Have you all been anxiously awaiting part 2? Hanging on the edge of your seat? :) Make sure if you haven't read Part 1 to read it before this post so this one makes sense. :) And now set aside some time, because this one is a bit long... just trying to make sure I give you all the details!!
No laughing allowed........ :o) And let's NOT pin this one, OK? OK.
We talk about the things that are different in the revised sentence:
*I changed the word put to placed, making it more vivid.
*I also replaced STOMPED with POUNDED- both are vivid, but POUNDED makes an impact in all capital letters, too.
*I used the preposition across instead of on because I thought it fit better with POUNDED.
*I changed the adverb underneath to below.
The students write their sentences and I allow the ones who volunteer to share; the rest of the class listens for the revisions and shares what they hear. It's very important that you stress to them they are keeping the meaning of the sentence, but just making it sound better. Once they learn Thursday's task, they will sometimes get confused and want to change the meaning of the sentence. Just remind them that they won't do that until the next day...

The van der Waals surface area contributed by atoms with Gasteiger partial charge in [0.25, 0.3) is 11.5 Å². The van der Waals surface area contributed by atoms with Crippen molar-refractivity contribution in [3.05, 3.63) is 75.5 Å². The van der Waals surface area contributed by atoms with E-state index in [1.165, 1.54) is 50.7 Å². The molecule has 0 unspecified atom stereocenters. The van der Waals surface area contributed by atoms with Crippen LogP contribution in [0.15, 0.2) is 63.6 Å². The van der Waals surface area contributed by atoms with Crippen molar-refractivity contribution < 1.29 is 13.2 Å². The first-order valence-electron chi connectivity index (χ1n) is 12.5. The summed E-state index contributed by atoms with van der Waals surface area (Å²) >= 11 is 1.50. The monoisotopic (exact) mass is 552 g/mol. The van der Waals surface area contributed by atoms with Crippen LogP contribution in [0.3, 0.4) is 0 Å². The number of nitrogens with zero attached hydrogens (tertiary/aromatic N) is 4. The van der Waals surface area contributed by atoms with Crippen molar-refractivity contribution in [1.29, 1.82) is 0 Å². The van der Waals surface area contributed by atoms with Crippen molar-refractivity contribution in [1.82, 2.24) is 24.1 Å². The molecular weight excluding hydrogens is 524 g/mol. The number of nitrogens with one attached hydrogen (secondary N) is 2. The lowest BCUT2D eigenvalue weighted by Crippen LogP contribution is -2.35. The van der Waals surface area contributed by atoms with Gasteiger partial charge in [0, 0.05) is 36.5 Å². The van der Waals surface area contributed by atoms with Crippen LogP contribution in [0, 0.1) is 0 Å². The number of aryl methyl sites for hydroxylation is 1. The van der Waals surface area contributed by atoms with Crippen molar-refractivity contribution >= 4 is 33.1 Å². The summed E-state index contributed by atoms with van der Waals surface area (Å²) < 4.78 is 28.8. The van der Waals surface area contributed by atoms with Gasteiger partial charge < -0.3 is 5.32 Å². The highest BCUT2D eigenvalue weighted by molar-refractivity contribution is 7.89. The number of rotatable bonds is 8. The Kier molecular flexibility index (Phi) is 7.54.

Again, I share my example with them and we compare how it is the same as the mentor sentence:
My dog dropped one stinky-smelly-surprise in front of me and BARKED for me to clean it up.
I bounced the basketball with my super-sweaty-super-sized hand and threw the basketball into the white netted hoop.
My mom made the best-blasting-booming with taste pasta and my brothers and I devoured it.
Jeremy bought delicious-dreamy-delicate brownies from the Debie Snack store and he STUFFED the brownies in his mouth and ate it.
Perfect sentences? No. But better than those boring ol' sentences I'd be getting otherwise? Absolutely!! And YES! They do try to incorporate the elements and structure of mentor sentences into their own writing! I have seen improvements in my students writing over the last few years while using mentor sentences.
Every Friday, I give a mentor sentence quiz. The quiz requires them to edit the sentence that they've been seeing ALL week, and it assesses whatever skill we worked on as the focus for that week. It sometimes also spirals back to include skills that were previous focuses but also showed up in this sentence. For example, in this week's sentence, I focused on the fact that it was compound (last week was complex). But we also talked about the alliteration in "big-black-beautiful" which was a previous focus in our figurative language unit and another mentor sentence... so I included it on the quiz!
|FYI: this is one of my ELL students! Yippee!|